Recycling the recycling debate

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The recycling center (pictured here on Aug. 18) was a topic of debate once again at the most recent Town Board of Trustees meeting.

MEEKER | Following a joint meeting between Meeker’s Board of Trustees and the Eastern Rio Blanco Metropolitan Recreation and Park District Board of Directors, town trustees met for their regular meeting.

During the joint meeting, Sean VonRoenn, ERBM executive director, and board president Kent Walter updated the trustees on the Circle Park pond project. The multi-phase project, partially funded by grants, intends to create a fishing pond at Circle Park, improve river access and add other amenities.

The rec district proposed amending the lease agreement to maintain the town parks to include maintenance for the Fifth Street Bridge. Phase 2 of the project involves expanding the Circle Park entrance and adding additional parking spaces, among other things.

“We don’t have a final fixed amount on those‚“ VonRoenn said when asked about Phase 2 costs.

Town Attorney Melody Massih objected to some of the language in the proposal that would “take away the flexibility the town has” in managing the bridge. The bridge was downgraded by the State of Colorado last year, following changes in the formula used for bridge classifications. According to town staff, the bridge will still accommodate the weight of the CPW fish stocking truck. Massih agreed to revise the amendment as submitted and present it to the board for approval at the next meeting.

The ERBM board also asked trustees to consider “taking up” the water bill for Sanderson Park, “consistent with the rest of the parks” as an additional amendment to the lease. During the regular meeting, trustees agreed to take on the additional water expense.

The board also approved a three-way “perpetual, nonexclusive construction access easement” between the town, Meeker Highland Cemetery District and the rec district. Boundary adjustments between the town and the cemetery district are in the works.


The board approved a request from the town attorney to administrate a “useful public service” program.

“We haven’t had useful public service for municipal court defendants for awhile,” Massih said. “We used to have it through the county.” That option ended in January.

Massih said she likes having public service available in municipal cases, particularly for juveniles, but also for adults, on a case-by-case basis. In 2018 the town had five defendants with a total of 41 hours of useful public service.


As trustees prepared to discuss the future of the recycling center, Meeker residents Janet Cook and Ellen McDonell were present to share their perspective. McDonell lives near the recycling center at the end of Third Street.

“I listen to people coming in there at all hours,” she said. Recycle center hours are from 8 a.m. to 6 p.m. “That doesn’t mean people aren’t coming in there,” she said. Noise, mice and windblown trash were among the concerns McDonell shared with trustees.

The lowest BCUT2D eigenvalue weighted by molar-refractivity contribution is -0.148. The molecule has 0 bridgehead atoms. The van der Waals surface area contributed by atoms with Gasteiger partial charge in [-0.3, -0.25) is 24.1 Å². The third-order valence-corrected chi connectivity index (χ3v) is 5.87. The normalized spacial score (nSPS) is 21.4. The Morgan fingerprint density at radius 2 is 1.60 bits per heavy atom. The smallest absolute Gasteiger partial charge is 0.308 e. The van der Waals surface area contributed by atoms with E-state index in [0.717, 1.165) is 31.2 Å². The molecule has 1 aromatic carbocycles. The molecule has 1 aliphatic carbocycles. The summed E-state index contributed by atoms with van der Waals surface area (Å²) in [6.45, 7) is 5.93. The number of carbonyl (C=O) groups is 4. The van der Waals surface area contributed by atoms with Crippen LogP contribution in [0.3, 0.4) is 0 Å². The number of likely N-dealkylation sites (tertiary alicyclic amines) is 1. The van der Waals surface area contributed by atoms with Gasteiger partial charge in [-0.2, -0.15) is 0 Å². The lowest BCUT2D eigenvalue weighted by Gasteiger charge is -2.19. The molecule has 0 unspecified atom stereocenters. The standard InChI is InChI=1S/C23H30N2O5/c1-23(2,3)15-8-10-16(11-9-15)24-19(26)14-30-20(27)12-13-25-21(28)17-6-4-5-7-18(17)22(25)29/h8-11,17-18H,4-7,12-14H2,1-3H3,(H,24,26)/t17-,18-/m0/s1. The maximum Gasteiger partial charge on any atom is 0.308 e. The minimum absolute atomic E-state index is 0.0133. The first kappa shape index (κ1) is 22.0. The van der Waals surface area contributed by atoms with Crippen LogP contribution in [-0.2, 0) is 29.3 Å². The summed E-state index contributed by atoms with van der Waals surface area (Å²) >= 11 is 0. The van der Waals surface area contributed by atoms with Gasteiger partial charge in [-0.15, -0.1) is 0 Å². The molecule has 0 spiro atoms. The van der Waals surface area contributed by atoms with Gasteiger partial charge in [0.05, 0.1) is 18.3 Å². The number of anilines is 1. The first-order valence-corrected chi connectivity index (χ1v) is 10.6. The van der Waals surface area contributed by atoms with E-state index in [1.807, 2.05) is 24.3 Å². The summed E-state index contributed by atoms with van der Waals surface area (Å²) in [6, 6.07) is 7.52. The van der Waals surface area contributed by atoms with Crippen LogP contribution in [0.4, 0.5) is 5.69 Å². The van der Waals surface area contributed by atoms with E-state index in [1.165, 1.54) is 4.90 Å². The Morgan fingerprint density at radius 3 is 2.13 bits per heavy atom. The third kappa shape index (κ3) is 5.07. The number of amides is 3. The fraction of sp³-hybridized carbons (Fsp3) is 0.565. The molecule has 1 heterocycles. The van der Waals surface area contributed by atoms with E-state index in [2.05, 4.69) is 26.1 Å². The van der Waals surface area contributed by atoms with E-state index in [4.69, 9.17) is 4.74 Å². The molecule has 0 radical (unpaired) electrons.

“This has been going on for eight, nine, ten years and it’s still the same. You can tell me it’s going to get cleaned up, but I don’t believe you,” she said, her frustration evident. “Something needs to be done and not put off for another year. Talk about it, make a decision, follow through and take care of it.”

Following up on previous discussions, Meeker’s trustees discussed their intentions concerning continued financial support of the subsidized recycling program.

When the recycling program was established, recycling was profitable. In the last year those fortunes have turned, as China and other countries will no longer accept U.S. recyclables. Recycling—once a business model—more than ever a public service.

After much discussion, trustees agreed to direct staff to draft a Request for Proposal that will include the cost of subsidized recycling of paper, cardboard, plastic and aluminum at a different location than the current Third Street site, which has been the source of concerns and complaints about illegal dumping for years.

With county landfill rates expected to rise, recycling will be more attractive, as long as it’s free. 

Trustees further discussed improvements to the other town-owned buildings on Third Street. Cook said she’s awaiting clear direction from the board for the buildings. Once a design plan for the town-owned properties is established, the town can put the improvements out to bid, as well as putting together a request for proposals for someone to relocate the recycling center to a new location.

In other business, trustees:

  • Approved special events liquor licenses for the Lions Club during the Meeker Mustang Makeover on Friday, Sept 6 at the fairgrounds and at the Meeker Plaza downtown on Saturday, Sept. 7 during the Meeker Classic Jammin’ Lamb Barbecue.
  • Opened the sole bid for roof replacement at the animal shelter. Despite “a ton of calls on it,” the only bid received was from Meeker Mayor Regas Halandras for $37,051.


By NIKI TURNER | Special to the Herald Times